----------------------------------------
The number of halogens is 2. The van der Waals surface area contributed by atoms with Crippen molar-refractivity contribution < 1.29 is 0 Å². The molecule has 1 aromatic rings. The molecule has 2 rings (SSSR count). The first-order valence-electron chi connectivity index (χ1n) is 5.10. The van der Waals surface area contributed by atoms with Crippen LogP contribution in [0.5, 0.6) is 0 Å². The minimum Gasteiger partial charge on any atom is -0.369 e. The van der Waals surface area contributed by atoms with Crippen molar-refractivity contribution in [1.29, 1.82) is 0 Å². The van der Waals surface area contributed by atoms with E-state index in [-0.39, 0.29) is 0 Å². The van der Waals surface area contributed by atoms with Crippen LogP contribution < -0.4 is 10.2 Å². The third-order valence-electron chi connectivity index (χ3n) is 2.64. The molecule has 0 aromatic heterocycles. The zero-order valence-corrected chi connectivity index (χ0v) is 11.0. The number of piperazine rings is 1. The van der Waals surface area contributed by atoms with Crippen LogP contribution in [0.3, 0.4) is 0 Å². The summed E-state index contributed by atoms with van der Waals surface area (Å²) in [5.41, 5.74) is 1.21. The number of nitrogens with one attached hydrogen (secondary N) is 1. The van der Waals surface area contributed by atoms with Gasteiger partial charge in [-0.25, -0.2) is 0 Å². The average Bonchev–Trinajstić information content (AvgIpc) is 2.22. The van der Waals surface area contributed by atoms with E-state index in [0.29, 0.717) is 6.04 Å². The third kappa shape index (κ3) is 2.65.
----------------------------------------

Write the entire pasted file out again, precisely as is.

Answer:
The number of halogens is 2. The van der Waals surface area contributed by atoms with Crippen molar-refractivity contribution < 1.29 is 0 Å². The molecule has 1 aromatic rings. The molecule has 2 rings (SSSR count). The first-order valence-electron chi connectivity index (χ1n) is 5.10. The van der Waals surface area contributed by atoms with Crippen LogP contribution in [0.5, 0.6) is 0 Å². The minimum Gasteiger partial charge on any atom is -0.369 e. The van der Waals surface area contributed by atoms with Crippen molar-refractivity contribution in [1.29, 1.82) is 0 Å². The van der Waals surface area contributed by atoms with E-state index in [-0.39, 0.29) is 0 Å². The van der Waals surface area contributed by atoms with Crippen LogP contribution < -0.4 is 10.2 Å². The third-order valence-electron chi connectivity index (χ3n) is 2.64. The molecule has 0 aromatic heterocycles. The zero-order valence-corrected chi connectivity index (χ0v) is 11.0. The number of piperazine rings is 1. The van der Waals surface area contributed by atoms with Crippen LogP contribution in [0.3, 0.4) is 0 Å². The summed E-state index contributed by atoms with van der Waals surface area (Å²) in [5.41, 5.74) is 1.21. The number of nitrogens with one attached hydrogen (secondary N) is 1. The van der Waals surface area contributed by atoms with Gasteiger partial charge in [-0.25, -0.2) is 0 Å². The average Bonchev–Trinajstić information content (AvgIpc) is 2.22. The van der Waals surface area contributed by atoms with E-state index in [0.29, 0.717) is 6.04 Å². The third kappa shape index (κ3) is 2.65.